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« Iowa Unwires Rest Stops | Main | Enormous Wardriving Maps of Seattle »

February 5, 2005

Palo Alto's Fiber Is Doing Fine

Palo Alto's fiber network: I admit that fiber-optic networks have little to do with wireless, but we're still playing clean-up from this week's flurry of activity around an astroturf report on municipal broadband. (Scan through the archives for more on that.)

One piece of email I received during this week from Jeff Hoel in Palo Alto long and interesting as relates to their fiber network. Palo Alto was one of the first cities to build their own infrastructure. They have not been cited in any of the reports or ancillary material that have disputed the efficacy of municipal networks and I was interesting in finding out more. Jeff has a lot of points to make and, with his permission, I reproduce his email in condensed form below.

(Note: Jeff writes about FTTH, which is Fiber To The Home. Many fiber systems are fiber/coax hybrids in which fiber is the backbone and drops to the home use coaxial cable to reduce expense and complexity.)

Jeff writes:

I'm a Palo Alto resident and an enthusiastic supporter of muni FTTH here. In your 2-1-05 article "Beat the TechBeat on Muni Wireless", you say:

The author conveniently ignores Palo Alto, an early fiber-optic deployer, and I have no idea whether that project was vastly successful or a huge failure. Based on what I know about the growth of Internet businesses around Palo Alto that have remained post dotcom bubble, it seems that fiber might actually attract business.

Here's what I think is going on in Palo Alto.

The city put in a dark fiber infrastructure in 1996. [1 (PDF)] [2] It's doing fine, in that it's making money and paying off its investment. But the service is expensive enough that only businesses can afford it.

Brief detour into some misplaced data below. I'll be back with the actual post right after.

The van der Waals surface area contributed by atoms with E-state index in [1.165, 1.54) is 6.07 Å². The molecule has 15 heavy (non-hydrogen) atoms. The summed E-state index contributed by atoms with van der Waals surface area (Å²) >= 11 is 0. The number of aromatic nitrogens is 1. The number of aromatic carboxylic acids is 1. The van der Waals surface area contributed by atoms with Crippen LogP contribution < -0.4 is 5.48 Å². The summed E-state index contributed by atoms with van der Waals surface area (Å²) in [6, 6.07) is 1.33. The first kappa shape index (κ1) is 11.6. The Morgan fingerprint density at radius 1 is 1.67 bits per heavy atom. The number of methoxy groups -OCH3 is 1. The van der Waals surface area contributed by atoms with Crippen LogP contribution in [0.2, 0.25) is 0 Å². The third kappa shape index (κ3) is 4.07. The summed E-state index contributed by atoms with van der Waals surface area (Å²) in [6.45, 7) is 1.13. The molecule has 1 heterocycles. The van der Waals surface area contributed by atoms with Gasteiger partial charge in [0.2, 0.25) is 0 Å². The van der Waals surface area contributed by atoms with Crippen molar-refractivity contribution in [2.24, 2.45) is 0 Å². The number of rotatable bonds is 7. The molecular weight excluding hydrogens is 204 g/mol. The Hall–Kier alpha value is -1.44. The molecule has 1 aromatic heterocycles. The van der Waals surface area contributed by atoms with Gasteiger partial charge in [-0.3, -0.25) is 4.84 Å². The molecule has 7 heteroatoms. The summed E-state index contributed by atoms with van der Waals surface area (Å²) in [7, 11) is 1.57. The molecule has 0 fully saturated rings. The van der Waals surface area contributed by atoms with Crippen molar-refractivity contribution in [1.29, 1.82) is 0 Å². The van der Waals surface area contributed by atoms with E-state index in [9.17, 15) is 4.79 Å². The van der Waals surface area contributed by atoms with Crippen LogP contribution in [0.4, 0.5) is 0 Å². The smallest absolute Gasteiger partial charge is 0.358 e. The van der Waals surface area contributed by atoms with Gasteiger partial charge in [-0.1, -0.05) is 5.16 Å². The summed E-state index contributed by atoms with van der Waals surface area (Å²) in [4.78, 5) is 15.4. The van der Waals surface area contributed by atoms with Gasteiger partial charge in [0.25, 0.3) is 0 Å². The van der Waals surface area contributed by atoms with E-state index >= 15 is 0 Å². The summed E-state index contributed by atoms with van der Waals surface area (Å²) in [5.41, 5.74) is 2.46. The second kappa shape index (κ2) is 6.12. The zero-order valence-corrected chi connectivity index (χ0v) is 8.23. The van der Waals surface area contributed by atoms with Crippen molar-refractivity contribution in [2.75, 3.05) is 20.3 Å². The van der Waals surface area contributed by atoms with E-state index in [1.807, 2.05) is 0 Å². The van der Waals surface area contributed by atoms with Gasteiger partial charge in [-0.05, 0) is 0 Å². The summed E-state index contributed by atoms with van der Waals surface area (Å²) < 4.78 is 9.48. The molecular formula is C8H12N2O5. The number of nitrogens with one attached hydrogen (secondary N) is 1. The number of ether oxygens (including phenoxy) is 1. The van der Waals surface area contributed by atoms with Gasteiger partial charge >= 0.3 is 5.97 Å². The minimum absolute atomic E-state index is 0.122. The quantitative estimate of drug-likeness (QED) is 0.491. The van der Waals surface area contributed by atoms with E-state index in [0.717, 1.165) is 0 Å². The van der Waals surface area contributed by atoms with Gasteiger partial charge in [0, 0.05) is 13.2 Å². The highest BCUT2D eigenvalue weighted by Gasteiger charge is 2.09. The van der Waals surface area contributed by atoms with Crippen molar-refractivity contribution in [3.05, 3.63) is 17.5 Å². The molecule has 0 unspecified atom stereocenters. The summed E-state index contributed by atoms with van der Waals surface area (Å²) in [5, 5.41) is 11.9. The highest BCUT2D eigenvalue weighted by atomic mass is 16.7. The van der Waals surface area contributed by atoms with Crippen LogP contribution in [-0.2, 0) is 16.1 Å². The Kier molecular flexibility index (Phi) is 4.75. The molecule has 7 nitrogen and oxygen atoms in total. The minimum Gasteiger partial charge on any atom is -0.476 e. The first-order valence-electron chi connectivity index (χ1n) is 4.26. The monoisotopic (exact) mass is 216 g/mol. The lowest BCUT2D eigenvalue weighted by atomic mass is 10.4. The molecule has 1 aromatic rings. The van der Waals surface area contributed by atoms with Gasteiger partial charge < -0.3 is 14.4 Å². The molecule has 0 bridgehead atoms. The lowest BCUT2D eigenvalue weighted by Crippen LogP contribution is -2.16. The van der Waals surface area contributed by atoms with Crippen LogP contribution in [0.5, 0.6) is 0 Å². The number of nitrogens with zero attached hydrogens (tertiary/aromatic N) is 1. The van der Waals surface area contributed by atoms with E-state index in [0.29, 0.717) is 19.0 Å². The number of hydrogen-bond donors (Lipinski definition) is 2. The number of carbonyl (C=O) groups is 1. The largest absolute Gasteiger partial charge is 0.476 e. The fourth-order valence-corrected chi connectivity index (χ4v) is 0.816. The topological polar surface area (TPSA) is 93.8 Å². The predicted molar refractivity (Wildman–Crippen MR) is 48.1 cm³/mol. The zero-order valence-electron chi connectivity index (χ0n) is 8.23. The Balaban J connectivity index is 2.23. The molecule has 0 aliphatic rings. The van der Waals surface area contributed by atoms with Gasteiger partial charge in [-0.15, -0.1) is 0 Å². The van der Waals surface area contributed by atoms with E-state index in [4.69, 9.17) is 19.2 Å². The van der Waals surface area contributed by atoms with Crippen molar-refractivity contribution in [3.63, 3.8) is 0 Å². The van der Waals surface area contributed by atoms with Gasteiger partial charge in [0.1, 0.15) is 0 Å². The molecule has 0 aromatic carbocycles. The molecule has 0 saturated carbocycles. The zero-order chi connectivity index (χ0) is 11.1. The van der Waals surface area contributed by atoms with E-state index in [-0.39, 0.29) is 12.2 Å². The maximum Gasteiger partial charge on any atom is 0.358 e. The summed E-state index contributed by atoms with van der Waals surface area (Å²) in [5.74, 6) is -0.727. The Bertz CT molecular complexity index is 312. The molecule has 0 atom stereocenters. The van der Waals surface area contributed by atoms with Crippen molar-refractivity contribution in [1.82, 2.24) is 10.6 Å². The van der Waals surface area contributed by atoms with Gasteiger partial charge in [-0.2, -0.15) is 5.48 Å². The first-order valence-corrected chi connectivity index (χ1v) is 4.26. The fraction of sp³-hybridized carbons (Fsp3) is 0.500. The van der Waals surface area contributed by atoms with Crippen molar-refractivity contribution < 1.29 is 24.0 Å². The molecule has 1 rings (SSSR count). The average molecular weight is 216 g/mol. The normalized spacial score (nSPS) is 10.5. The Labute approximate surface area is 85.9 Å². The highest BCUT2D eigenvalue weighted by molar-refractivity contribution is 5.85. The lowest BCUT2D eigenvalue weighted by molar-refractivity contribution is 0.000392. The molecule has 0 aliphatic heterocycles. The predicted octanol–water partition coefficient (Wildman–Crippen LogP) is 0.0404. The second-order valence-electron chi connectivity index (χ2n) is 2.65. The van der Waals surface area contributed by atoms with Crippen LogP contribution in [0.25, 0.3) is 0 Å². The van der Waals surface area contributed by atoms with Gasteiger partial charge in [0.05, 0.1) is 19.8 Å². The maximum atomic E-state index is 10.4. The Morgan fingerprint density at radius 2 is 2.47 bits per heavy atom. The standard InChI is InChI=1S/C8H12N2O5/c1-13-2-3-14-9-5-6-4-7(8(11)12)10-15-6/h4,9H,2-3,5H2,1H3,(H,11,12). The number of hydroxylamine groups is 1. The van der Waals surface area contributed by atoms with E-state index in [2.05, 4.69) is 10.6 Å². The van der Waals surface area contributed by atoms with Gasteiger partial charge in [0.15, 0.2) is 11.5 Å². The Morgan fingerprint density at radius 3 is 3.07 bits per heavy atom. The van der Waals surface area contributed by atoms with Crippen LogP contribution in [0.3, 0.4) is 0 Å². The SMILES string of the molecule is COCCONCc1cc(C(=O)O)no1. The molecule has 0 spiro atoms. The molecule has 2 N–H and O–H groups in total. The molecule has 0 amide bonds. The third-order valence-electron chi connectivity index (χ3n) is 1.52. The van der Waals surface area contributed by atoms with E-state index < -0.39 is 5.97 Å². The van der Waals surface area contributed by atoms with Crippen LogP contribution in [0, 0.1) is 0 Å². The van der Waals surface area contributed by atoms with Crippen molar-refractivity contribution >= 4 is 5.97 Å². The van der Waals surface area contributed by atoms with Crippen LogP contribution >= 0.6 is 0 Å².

The city put in a 66-home FTTH Trial system in 2001. It's doing fine, in that participants are happy to pay $85/mo for Internet service. During the first year, phone service was also offered, but after that it was dropped because the point had been proved that you could do it. RF analog TV was also demonstrated to work technically, but was never offered as a service because of the hassle of buying the content. The Trial cost something like $640k; nobody ever thought it would pay for itself eventually. I think the equipment chosen for the Trial is not the equipment we'd want for a citywide system, which is too bad, but we learned that the city can at least run an FTTH system.

The city funded FTTH consultants and staff to create a FTTH Business Case (2002), a FTTH Business Plan, phase 1 (2003), and a FTTH Business Plan, phase 2 (2004). Here is the best place to find pointers into this documentation [3]. I wish this documentation were more perceptive than it is.

In 2004, the city came to realize that there might be no attractive way to fund citywide FTTH, given California law. On 7-19-04, Council voted to "chill." [4 (PDF)] That is, they voted not to put FTTH to a vote of the people in November, and not to spend much staff time on FTTH, hoping that maybe some other California city would come up with a good idea for funding FTTH. They also voted to keep running the FTTH Trial, since its continuing operation seemed to be paying for itself.

I think that if a citywide FTTH system does not happen, then FTTH in Palo Alto will have been a failure overall. But it's too early to know what will happen.